By Cody Neff
The ultimate hunt is on.
Local outdoorsmen might be able to track a wounded deer 200 yards through thick brush. He or she might be able to take down a 300-pound black bear with a bow.
But can they bag the sneakiest prey of all?
He might be in West Virginia. He might be right in Fayette County. He might be entirely made up. The crew who put together the show “Finding Bigfoot” on Animal Planet are looking for the truth and are bringing their hunt right to our backyard.
Researchers for the show say they are heading to Fayette County and looking for eyewitnesses with stories to share with the show’s stars Moneymaker, Rene, Cliff and Bobo.
Did you see Bigfoot crawling through your neighbor’s window? Did you hear him digging in your trash last night? You can e-mail email@example.com for more details about how you can share your story on the show.
Just where they might be going to film, much like Bigfoot himself, is a mystery.
“We’re really afraid of hoaxers,” said one of the show’s producers, Stacey Ward. “We don't list where we’re going to be or the time that we're going to be in the area because of people wanting to put on an ape suit and walk around.”
Ward says this isn’t the first time the show’s team has been to West Virginia, but this is the first time they’ve set their sights on Fayette County.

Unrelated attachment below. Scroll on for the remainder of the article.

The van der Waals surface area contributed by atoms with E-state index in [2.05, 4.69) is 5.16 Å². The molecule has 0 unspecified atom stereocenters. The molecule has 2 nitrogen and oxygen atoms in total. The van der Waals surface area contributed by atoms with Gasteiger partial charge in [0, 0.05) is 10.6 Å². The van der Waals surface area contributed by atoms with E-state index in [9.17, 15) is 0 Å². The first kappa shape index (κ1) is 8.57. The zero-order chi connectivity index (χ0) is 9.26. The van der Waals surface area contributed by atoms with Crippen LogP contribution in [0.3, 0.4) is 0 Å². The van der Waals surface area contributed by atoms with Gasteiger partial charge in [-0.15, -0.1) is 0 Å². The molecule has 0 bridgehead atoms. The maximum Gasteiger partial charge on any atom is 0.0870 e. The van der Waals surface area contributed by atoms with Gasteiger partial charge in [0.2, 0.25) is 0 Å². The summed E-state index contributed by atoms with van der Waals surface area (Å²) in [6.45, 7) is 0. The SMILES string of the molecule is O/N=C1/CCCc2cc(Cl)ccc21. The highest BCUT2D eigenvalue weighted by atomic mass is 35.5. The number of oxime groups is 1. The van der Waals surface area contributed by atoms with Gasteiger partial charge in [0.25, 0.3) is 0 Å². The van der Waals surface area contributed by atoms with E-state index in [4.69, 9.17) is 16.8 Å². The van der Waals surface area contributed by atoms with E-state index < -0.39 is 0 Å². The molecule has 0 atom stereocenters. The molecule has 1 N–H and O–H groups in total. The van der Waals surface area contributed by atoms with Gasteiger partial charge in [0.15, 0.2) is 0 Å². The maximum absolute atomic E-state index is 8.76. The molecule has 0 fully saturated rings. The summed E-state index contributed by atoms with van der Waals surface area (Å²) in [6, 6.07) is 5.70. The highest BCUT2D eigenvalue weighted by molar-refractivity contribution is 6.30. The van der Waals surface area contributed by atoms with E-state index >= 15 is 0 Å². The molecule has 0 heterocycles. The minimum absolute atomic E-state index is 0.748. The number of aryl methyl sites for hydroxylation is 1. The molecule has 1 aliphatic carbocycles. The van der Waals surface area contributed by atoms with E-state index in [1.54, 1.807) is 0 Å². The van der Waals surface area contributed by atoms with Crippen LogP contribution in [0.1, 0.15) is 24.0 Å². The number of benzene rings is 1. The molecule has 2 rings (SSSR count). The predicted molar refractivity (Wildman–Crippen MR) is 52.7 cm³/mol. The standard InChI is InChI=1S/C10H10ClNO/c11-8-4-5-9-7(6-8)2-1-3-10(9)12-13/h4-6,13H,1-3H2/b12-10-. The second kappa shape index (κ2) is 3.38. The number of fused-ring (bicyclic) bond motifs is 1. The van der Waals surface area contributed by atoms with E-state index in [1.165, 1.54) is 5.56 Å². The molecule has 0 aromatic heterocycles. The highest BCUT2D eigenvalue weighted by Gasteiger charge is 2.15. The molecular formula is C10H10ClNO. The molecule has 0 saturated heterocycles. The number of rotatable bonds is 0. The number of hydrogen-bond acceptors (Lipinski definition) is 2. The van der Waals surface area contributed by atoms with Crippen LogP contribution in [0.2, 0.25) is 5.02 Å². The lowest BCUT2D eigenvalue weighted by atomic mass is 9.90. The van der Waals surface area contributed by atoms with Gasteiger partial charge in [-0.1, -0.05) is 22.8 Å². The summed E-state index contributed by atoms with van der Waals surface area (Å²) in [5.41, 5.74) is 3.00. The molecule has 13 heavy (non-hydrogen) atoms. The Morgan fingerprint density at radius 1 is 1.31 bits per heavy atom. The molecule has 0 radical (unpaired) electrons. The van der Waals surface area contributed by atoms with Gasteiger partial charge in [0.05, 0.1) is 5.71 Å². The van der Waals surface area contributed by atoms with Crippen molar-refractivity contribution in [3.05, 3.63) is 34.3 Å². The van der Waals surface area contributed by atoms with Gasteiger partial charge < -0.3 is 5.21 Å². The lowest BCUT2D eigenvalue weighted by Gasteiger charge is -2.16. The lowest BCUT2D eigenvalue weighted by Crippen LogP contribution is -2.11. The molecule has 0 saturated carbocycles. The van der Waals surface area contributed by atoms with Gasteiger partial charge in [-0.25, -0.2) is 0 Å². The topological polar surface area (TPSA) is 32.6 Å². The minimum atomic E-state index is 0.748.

But some people think that Bigfoot may be looking for us. In a review of “Finding Bigfoot” in The New York Times, writer Neil Genzlinger opts for the theory that increased sightings of Bigfoots (Bigfeets?) all over the country means one thing: They are planning an invasion of our major cities.
“We need to act now, and decisively,” Genzlinger warns, we think with tongue firmly in cheek, but you never really know when Bigfoot is involved. “As with a military campaign, we need to sever their communication and supply route, i.e., the Appalachian Trail. Put up one of those police sawhorse barricades, or perhaps a sternly worded sign: ‘Absolutely no Bigfoots allowed.’”
Let the show begin.
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